India's external debt rose 17.2% to US $ 305.9 billion: RBI

India's external debt rose 17.2%: RBI
India's external debt, as at end-March 2011, stood at US $ 305.9 billion (17.3 per cent of GDP) posting a growth of US $ 44.9 billion or 17.2 per cent over the end-March 2010 level due to significant increase in commercial borrowings, short-term trade credits, bilateral and multilateral borrowings.

The long-term debt stood at US$ 240.9 billion while the short-term debt stood at US$ 65.0 billion accounted for 78.8 per cent and 21.2 per cent, respectively, of the total external debt as at end-March 2011.

The share of commercial borrowings stood highest at 28.9 per cent as at end-March 2011 followed by short-term debt (21.2 per cent), NRI deposits (16.9 per cent) and multilateral debt (15.8 per cent). The debt service ratio declined to 4.2 per cent during 2010-11 as compared to 5.5 per cent during 2009-10.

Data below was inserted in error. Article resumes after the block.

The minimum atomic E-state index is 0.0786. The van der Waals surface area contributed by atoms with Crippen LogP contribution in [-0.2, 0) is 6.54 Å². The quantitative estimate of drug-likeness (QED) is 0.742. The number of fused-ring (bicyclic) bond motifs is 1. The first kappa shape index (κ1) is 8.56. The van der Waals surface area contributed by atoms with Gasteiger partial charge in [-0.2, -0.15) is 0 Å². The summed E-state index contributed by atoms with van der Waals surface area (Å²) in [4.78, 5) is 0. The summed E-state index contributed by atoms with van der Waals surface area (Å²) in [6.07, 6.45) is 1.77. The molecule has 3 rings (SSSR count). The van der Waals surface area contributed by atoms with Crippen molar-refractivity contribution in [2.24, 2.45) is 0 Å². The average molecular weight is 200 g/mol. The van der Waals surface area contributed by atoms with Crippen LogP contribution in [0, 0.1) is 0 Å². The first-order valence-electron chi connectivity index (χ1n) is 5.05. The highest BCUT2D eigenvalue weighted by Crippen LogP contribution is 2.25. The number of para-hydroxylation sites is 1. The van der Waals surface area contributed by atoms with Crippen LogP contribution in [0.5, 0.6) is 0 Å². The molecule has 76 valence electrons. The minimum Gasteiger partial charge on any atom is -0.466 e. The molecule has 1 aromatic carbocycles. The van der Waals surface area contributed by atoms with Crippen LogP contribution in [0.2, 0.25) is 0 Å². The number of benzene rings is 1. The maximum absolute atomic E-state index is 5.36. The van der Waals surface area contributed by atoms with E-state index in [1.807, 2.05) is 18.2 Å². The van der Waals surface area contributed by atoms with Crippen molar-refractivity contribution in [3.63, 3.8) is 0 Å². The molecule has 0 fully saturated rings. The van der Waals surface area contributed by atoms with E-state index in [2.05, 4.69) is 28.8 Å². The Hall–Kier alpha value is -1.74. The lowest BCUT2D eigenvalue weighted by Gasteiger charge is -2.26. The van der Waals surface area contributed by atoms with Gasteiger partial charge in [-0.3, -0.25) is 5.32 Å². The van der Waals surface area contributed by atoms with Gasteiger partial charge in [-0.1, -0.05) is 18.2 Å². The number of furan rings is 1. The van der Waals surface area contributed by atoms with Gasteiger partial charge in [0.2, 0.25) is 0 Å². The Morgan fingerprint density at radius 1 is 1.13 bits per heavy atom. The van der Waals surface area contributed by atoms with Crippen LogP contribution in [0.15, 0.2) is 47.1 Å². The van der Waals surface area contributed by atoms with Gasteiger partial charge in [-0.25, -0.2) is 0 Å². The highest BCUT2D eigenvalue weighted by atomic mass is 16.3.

The components of external debt includes the loans under external assistance (multilateral and bilateral debt) increased by around US $ 9.0 billion during 2010-11 as compared with a lower increase of US$ 5.3 billion during the previous year. Moreover, it include trade credits (both long-term and short-term) that rose by US $ 12.8 billion, as at end-March 2011 as compared to US$ 9.9 billion over the level at end-March 2010.

The commercial borrowings that rose by US$ 17.5 billion as at end-March 2011 over its level as at end-March 2010 as compared to a growth of US $ 8.4 billion during the corresponding period of the preceding year.

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